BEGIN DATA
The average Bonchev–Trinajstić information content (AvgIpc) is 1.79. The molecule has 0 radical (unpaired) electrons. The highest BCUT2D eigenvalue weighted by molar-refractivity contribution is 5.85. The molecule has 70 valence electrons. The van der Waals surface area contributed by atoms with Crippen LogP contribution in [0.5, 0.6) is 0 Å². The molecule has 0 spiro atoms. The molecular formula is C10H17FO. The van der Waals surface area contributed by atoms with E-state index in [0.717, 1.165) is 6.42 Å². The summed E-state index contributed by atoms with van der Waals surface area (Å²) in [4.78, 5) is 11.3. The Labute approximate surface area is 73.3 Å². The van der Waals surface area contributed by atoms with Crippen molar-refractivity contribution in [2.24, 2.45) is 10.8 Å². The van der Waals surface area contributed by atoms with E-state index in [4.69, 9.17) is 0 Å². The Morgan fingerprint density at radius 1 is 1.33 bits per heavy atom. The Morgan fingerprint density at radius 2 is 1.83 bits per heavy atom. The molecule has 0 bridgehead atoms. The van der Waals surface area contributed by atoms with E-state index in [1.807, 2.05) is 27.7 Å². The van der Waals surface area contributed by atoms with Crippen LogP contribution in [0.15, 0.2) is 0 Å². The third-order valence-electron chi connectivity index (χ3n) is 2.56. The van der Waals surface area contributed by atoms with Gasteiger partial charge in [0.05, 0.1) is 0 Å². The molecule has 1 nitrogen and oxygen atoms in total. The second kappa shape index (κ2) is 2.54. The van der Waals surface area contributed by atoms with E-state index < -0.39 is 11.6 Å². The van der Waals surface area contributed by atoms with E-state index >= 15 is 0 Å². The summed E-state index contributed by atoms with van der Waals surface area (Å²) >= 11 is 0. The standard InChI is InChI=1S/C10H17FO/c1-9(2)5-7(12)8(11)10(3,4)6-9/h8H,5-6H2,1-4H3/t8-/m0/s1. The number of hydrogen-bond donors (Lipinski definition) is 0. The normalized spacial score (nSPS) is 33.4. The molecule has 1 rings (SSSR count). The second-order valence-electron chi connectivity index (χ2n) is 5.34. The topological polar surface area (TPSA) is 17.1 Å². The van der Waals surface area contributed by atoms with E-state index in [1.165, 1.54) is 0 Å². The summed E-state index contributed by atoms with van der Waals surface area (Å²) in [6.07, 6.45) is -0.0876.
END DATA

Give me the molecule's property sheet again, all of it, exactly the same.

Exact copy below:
The average Bonchev–Trinajstić information content (AvgIpc) is 1.79. The molecule has 0 radical (unpaired) electrons. The highest BCUT2D eigenvalue weighted by molar-refractivity contribution is 5.85. The molecule has 70 valence electrons. The van der Waals surface area contributed by atoms with Crippen LogP contribution in [0.5, 0.6) is 0 Å². The molecule has 0 spiro atoms. The molecular formula is C10H17FO. The van der Waals surface area contributed by atoms with E-state index in [0.717, 1.165) is 6.42 Å². The summed E-state index contributed by atoms with van der Waals surface area (Å²) in [4.78, 5) is 11.3. The Labute approximate surface area is 73.3 Å². The van der Waals surface area contributed by atoms with Crippen molar-refractivity contribution in [2.24, 2.45) is 10.8 Å². The van der Waals surface area contributed by atoms with E-state index in [4.69, 9.17) is 0 Å². The Morgan fingerprint density at radius 1 is 1.33 bits per heavy atom. The Morgan fingerprint density at radius 2 is 1.83 bits per heavy atom. The molecule has 0 bridgehead atoms. The van der Waals surface area contributed by atoms with E-state index in [1.807, 2.05) is 27.7 Å². The van der Waals surface area contributed by atoms with Crippen LogP contribution in [0.15, 0.2) is 0 Å². The third-order valence-electron chi connectivity index (χ3n) is 2.56. The van der Waals surface area contributed by atoms with Gasteiger partial charge in [0.05, 0.1) is 0 Å². The molecule has 1 nitrogen and oxygen atoms in total. The second kappa shape index (κ2) is 2.54. The van der Waals surface area contributed by atoms with E-state index < -0.39 is 11.6 Å². The van der Waals surface area contributed by atoms with E-state index >= 15 is 0 Å². The summed E-state index contributed by atoms with van der Waals surface area (Å²) >= 11 is 0. The standard InChI is InChI=1S/C10H17FO/c1-9(2)5-7(12)8(11)10(3,4)6-9/h8H,5-6H2,1-4H3/t8-/m0/s1. The number of hydrogen-bond donors (Lipinski definition) is 0. The normalized spacial score (nSPS) is 33.4. The molecule has 1 rings (SSSR count). The second-order valence-electron chi connectivity index (χ2n) is 5.34. The topological polar surface area (TPSA) is 17.1 Å². The van der Waals surface area contributed by atoms with E-state index in [1.165, 1.54) is 0 Å². The summed E-state index contributed by atoms with van der Waals surface area (Å²) in [6.07, 6.45) is -0.0876.